Definitions

from The American Heritage® Dictionary of the English Language, 4th Edition

  • n. Gentleness of manner; mildness.

from Wiktionary, Creative Commons Attribution/Share-Alike License

  • n. Gentleness, tameness.

from the GNU version of the Collaborative International Dictionary of English

  • n. Tameness; gentleness; mildness.

from The Century Dictionary and Cyclopedia

  • n. Tameness; habitual mildness or gentleness.

Etymologies

Middle English, from Old French, from Latin mānsuētūdō, from mānsuētus, past participle of mānsuēscere, to tame : manus, hand; see man-2 in Indo-European roots + suēscere, to accustom; see s(w)e- in Indo-European roots.
(American Heritage® Dictionary of the English Language, Fourth Edition)
Via Middle French mansuetude or directly from Latin mansuētūdō, from mansuētus, perfect passive participle of mansuēscō ("I tame"), from manus ("hand") + suēscō ("become accustomed"). (Wiktionary)

Examples

  • I am also enjoying sounding out your word of the day ... "mansuetude" which is also slow and gentle like it's meaning ...

    mansuetude - French Word-A-Day

  • It gives a "mansuetude" (new word for me) to the chill of winter.

    mansuetude - French Word-A-Day

  • I am also enjoying sounding out your word of the day..."mansuetude" which is also slow and gentle like it's meaning...

    mansuetude - French Word-A-Day

  • It gives a "mansuetude" new word for me to the chill of winter.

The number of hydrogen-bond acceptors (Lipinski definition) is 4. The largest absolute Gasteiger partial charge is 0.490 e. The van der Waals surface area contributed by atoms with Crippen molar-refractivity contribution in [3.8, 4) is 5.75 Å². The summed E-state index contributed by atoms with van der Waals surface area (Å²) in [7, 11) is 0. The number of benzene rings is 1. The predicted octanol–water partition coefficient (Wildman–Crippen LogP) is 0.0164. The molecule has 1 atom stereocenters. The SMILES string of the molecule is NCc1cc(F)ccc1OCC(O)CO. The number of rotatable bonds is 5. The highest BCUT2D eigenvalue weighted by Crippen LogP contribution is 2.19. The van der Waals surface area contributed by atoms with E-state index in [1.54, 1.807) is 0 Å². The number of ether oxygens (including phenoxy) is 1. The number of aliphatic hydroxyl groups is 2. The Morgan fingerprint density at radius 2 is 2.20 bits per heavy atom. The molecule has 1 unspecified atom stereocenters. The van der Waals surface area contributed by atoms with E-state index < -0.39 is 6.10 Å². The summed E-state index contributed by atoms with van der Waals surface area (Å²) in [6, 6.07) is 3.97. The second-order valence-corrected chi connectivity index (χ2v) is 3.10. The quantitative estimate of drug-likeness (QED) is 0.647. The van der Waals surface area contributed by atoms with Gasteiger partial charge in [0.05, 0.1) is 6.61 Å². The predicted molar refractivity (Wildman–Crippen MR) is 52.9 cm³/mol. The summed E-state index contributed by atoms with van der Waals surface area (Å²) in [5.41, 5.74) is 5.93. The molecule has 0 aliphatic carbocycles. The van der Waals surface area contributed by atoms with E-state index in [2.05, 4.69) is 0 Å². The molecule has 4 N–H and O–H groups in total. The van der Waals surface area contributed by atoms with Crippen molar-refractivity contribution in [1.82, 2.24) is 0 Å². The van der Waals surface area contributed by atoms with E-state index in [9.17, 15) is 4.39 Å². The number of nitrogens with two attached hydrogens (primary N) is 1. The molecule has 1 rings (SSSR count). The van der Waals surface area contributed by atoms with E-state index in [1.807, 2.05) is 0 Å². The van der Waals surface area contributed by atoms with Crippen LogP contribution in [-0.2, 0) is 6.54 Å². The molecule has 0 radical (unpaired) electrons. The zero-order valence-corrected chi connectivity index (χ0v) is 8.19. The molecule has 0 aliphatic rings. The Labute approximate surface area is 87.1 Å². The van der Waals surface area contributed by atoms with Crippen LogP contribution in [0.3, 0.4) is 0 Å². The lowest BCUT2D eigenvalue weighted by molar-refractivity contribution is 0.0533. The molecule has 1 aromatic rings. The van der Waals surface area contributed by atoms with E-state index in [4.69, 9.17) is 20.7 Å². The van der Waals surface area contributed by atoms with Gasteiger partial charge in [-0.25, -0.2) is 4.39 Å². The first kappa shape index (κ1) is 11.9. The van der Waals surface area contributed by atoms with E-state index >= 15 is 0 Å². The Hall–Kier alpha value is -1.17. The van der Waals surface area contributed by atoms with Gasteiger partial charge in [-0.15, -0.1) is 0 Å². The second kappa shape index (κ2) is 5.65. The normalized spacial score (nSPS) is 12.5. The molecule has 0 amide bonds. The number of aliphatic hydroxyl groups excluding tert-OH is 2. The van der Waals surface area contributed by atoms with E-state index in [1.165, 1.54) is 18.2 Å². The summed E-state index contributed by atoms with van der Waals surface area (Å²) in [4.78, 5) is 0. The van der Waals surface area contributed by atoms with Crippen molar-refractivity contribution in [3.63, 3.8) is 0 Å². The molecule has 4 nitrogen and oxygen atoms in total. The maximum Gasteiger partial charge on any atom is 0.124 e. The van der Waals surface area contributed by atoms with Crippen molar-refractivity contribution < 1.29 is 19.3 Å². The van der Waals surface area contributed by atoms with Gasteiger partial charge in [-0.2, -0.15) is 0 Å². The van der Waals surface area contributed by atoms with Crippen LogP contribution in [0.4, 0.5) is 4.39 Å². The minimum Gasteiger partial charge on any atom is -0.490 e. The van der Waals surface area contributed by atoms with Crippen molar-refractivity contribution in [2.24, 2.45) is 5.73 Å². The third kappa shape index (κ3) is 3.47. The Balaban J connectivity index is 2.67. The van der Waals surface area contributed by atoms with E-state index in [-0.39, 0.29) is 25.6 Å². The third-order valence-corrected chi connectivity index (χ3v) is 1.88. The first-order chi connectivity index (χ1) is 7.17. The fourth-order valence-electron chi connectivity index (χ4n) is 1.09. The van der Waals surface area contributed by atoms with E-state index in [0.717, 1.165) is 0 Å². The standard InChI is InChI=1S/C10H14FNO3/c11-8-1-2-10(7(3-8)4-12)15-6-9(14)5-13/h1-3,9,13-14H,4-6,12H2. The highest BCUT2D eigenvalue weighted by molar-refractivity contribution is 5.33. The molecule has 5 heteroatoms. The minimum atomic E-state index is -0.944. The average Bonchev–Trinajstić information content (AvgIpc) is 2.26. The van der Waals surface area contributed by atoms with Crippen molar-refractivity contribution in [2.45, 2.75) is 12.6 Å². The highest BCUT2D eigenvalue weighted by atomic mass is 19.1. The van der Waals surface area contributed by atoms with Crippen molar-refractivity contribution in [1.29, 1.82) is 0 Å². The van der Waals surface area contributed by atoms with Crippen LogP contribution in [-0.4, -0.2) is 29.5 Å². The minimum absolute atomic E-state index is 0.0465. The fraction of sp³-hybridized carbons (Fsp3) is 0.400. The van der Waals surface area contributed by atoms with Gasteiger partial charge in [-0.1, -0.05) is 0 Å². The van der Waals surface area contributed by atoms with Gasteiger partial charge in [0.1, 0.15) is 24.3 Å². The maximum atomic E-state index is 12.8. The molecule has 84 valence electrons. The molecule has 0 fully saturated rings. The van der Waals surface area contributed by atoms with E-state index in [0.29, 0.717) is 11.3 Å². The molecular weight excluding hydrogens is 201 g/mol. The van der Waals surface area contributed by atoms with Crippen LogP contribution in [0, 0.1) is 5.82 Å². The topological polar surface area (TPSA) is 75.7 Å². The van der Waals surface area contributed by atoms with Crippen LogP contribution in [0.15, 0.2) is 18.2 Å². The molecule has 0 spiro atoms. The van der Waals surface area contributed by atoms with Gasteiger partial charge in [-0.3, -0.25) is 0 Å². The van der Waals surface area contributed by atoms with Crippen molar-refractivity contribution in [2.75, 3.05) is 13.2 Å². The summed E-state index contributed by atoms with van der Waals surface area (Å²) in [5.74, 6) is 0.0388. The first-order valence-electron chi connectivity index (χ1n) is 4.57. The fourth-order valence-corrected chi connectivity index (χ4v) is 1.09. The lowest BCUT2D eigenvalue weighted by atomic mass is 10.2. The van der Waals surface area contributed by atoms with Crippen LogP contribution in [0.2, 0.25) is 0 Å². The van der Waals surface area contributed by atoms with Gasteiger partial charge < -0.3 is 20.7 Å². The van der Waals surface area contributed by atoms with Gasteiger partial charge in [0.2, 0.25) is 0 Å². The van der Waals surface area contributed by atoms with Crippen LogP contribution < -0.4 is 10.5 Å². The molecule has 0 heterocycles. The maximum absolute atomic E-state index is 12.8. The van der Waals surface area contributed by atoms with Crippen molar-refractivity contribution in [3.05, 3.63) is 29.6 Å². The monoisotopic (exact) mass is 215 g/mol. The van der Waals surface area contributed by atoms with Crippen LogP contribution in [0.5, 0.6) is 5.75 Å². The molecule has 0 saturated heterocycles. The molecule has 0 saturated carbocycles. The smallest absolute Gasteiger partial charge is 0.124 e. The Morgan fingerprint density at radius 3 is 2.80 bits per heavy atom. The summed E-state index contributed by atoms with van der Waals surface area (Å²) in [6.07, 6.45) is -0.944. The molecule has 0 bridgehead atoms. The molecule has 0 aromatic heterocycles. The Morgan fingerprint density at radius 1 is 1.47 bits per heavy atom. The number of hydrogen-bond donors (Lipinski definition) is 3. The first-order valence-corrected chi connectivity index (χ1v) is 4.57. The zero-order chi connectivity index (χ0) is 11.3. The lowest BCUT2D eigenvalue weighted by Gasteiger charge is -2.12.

mansuetude - French Word-A-Day

  • Paul, I vaticinate that the mansuetude of your response will bring out the best of my muliebrity.

    Save the language! « Write Anything

  • It is apodeictic that the caliginosity of the agrestic embrangle periapts with mansuetude.

    Save the language! « Write Anything

  • Listed below are links to weblogs that reference mansuetude:

    mansuetude - French Word-A-Day

  • With mansuetude compossible with my muliebrity, I condemn those niddering, olid morons who, in caliginosity of understanding, vilipend our English by attempting to exuviate words for which they cannot see any present custom.

    Archive 2008-10-01

  • To this religion of such charming mansuetude whenever it has the upper hand, a Protestant engineer named Gerard is converted by puerile arguments which in any other domain than the theological would seem to be the divagations of a lunatic; and the Cure Bonnet proclaims the necessity of passive obedience by the masses to the

    Balzac

  • Princely and naturall mansuetude then of my merite.

    The Arte of English Poesie

Comments

Log in or sign up to get involved in the conversation. It's quick and easy.

  • From p. 14 of Patrick Leigh Fermor's "A Time to Keep Silence":

    Their eyelids were always downcast; and, if now and then they were raised, no treacherous glint appeared, nothing but a sedulously cultivated calmness, withdrawal and mansuetude and occasionally an expression of remote and burnt-out melancholy.

    January 21, 2014

  • See a usage note on hemicrania.

    February 27, 2008

  • as if your "manner" is falling into "desuetude"

    January 28, 2008

  • from the Ring and the Book.

    October 1, 2007